Note: The shaded region includes returns filed in the 1990s before tax cuts were enacted in the early 2000s (e.g., P.L. 107-16).

While the share of taxpayers receiving a refund has remained relatively stable over time, the average refund amount has increased, even after adjusting for inflation. The average tax refund in 1990 was $1,261 in 2016 dollars (see Figure 2). By 2016, the average tax refund was $2,229. Refunds were higher following the start of the Great Recession, reflective of lower incomes and stimulus-oriented tax policies. Refunds subsequently declined as the economy recovered and many tax stimulus policies expired.

Figure 2. Average Tax Refund, 1990-2016

Source: IRS, Individual SOI, Table A: Selected Income and Tax Items for Selected Years.

Note: Nominal dollars adjusted for inflation using the CPI-U.

Lower-income taxpayers are more likely to receive a tax refund than higher-income taxpayers (see Figure 3). The amount of refund, however, generally increases for higher-income taxpayers (see Table 1). The composition of the refund also tends to change across the income distribution. Specifically, for lower-income taxpayers, a larger share of their refund is due to the refundable portion of refundable tax credits (the earned income tax credit or the additional child tax credit, for example). Higher-income taxpayers generally cannot claim refundable tax credits. For these taxpayers, their tax refund is a function of the amount of tax withheld.

Figure 3. Share of Returns with Refunds and Share of Refund from Refundable Credits
by Adjusted Gross Income (AGI) Category, 2016

Source: CRS calculations using data from IRS Individual SOI, All Returns: Tax Liability, Tax Credits, and Tax Payments.

Table 1. Tax Refunds by Income Category, 2016

AGI Category

Number of Returns

Number of Returns with Refund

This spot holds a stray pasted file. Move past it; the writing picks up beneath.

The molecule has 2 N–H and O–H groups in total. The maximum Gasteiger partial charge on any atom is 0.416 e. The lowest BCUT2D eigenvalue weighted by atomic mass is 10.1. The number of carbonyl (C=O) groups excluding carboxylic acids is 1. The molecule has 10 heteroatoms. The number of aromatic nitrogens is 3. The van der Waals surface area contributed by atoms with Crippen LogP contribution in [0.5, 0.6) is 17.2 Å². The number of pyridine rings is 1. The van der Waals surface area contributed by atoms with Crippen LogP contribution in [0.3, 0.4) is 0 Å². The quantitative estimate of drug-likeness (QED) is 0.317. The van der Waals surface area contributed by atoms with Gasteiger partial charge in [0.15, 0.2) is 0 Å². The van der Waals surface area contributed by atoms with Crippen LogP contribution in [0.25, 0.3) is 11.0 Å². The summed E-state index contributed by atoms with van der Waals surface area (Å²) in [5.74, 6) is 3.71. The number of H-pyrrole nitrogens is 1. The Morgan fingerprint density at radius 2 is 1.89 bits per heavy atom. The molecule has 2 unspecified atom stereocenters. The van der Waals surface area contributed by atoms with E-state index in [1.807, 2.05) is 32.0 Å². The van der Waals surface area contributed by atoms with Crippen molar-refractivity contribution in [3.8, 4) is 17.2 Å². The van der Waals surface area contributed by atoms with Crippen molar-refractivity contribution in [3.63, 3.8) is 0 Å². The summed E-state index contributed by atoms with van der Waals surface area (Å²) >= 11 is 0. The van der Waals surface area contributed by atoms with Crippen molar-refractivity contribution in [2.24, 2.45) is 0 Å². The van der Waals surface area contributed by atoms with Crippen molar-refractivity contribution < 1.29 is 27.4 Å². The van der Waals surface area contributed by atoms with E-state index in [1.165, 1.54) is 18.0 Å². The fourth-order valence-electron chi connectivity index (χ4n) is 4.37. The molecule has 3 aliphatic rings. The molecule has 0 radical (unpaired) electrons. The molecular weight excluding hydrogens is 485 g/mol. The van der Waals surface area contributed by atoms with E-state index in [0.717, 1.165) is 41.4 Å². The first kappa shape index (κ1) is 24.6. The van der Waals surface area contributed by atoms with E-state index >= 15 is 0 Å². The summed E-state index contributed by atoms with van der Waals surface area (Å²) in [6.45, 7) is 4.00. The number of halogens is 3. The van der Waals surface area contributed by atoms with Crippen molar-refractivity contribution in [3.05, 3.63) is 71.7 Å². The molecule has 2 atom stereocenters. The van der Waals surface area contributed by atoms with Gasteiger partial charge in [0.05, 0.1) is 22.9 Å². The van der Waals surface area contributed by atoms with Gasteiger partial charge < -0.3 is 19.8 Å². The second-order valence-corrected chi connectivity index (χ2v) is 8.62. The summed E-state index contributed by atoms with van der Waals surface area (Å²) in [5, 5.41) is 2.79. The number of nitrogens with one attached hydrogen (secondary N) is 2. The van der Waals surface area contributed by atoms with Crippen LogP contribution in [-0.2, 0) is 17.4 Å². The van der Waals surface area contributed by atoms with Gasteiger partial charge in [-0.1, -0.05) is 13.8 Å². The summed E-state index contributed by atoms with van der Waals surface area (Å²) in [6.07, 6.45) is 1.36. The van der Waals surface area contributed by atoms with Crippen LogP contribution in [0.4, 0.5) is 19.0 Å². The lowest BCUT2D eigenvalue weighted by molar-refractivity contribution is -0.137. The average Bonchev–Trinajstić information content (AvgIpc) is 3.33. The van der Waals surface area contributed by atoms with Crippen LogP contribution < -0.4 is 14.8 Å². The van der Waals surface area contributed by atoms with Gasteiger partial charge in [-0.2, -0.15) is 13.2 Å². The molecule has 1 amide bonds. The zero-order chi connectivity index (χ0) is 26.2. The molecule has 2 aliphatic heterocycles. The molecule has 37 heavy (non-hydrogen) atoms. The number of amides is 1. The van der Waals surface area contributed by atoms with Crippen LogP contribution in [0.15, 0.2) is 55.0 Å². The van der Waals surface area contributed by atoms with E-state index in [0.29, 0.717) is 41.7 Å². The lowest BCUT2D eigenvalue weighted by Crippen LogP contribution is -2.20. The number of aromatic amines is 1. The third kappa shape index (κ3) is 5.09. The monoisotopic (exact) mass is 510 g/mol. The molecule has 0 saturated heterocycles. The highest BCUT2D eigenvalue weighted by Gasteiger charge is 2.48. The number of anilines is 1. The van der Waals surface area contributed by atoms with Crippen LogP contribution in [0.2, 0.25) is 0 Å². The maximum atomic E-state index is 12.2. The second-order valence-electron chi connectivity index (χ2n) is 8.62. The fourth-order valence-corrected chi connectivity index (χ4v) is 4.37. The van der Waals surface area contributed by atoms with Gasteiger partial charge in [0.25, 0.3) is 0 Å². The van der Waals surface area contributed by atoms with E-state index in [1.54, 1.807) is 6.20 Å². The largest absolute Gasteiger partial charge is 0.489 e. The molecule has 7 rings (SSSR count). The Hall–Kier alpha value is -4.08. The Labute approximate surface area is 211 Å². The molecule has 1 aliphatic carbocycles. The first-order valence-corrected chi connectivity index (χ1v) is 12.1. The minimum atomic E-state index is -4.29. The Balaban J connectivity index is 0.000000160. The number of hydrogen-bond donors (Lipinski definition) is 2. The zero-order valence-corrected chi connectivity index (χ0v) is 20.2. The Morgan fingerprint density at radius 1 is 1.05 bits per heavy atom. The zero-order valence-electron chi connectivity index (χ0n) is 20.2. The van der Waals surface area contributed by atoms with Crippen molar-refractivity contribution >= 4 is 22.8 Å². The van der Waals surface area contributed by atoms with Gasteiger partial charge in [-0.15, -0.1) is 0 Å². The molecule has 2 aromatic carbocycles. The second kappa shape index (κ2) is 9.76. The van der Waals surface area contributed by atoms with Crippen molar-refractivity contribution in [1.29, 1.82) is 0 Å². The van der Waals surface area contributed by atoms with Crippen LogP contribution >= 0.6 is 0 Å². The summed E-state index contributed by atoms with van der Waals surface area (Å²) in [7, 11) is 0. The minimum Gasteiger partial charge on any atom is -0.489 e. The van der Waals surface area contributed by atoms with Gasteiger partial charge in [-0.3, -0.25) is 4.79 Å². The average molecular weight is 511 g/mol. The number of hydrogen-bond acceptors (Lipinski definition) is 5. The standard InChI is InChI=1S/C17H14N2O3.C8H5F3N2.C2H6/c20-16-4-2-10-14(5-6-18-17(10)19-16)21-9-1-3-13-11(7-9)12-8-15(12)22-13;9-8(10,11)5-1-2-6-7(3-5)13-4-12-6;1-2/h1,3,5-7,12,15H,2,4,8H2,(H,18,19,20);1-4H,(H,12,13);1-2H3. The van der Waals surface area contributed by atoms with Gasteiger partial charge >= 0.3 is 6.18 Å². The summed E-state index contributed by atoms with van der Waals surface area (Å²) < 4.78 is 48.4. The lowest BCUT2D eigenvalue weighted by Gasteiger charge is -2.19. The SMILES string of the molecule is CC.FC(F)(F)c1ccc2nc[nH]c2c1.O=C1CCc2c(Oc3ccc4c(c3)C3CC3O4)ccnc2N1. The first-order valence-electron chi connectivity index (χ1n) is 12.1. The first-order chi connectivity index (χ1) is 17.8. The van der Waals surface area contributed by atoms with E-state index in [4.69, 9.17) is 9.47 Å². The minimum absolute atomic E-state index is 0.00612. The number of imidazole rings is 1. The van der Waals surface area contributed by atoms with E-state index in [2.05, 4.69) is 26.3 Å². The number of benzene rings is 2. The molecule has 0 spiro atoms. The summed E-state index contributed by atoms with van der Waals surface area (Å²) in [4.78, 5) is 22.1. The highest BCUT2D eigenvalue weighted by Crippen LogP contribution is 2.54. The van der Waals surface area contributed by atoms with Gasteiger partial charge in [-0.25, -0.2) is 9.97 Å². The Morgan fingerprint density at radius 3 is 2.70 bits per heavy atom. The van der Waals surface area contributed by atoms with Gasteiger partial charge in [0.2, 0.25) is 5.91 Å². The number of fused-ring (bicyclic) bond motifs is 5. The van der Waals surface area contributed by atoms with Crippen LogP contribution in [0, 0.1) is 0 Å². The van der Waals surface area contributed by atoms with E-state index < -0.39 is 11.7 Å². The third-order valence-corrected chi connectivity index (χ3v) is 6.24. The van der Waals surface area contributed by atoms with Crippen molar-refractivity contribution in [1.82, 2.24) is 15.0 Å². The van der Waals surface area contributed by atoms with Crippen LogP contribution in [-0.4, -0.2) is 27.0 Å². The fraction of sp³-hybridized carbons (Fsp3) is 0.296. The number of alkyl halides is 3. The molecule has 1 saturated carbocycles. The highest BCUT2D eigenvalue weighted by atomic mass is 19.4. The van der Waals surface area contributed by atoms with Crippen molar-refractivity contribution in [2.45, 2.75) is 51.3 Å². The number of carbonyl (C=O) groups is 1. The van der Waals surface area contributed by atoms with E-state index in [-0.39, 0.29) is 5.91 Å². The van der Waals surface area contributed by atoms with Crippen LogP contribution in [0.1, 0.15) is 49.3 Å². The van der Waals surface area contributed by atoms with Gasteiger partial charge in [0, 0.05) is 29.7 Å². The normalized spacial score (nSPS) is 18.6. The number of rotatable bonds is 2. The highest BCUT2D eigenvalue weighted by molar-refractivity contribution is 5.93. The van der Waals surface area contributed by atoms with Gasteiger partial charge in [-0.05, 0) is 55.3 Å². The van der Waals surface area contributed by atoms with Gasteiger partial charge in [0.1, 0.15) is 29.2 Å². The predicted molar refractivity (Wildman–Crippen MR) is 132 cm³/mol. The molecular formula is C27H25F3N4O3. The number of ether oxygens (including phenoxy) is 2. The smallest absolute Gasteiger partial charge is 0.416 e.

Number of Returns with Refundable Portion of Refundable Credits

Average Refund

Average Refundable Credit

Less than $20,000






$20,000 to $50,000






$50,000 to $100,000






$100,000 to $200,000






$200,000 to $1 million






$1 million or more






All Returns






Source: CRS calculations using data from IRS Individual SOI, All Returns: Tax Liability, Tax Credits, and Tax Payments.

Notes: All returns include returns with no adjusted gross income. Thus, the sum of the values in each income category is not necessarily equal to the value for all returns.

Filing 2018 Tax Returns: Observations for the 2019 Tax Filing Season

There is limited information regarding the effect of P.L. 115-97 and the subsequent changes in withholdings on tax refunds. The 2018 GAO report indicated that the percentage of taxpayers overwithheld (receiving refunds) could decline by 3 percentage points in 2018, while the number of taxpayers underwithheld (owing taxes) could increase by 3 percentage points. The report did not, however, provide any information on how the value of tax refunds might change for taxpayers filing their 2018 taxes. The first filing statistics of the 2019 tax filing season suggest that refunds are down. In a tweet, the Department of the Treasury warned that this information was based on a small sample, suggesting that the actual effects of recent changes on 2018 tax refunds will not be known until the filing season is over.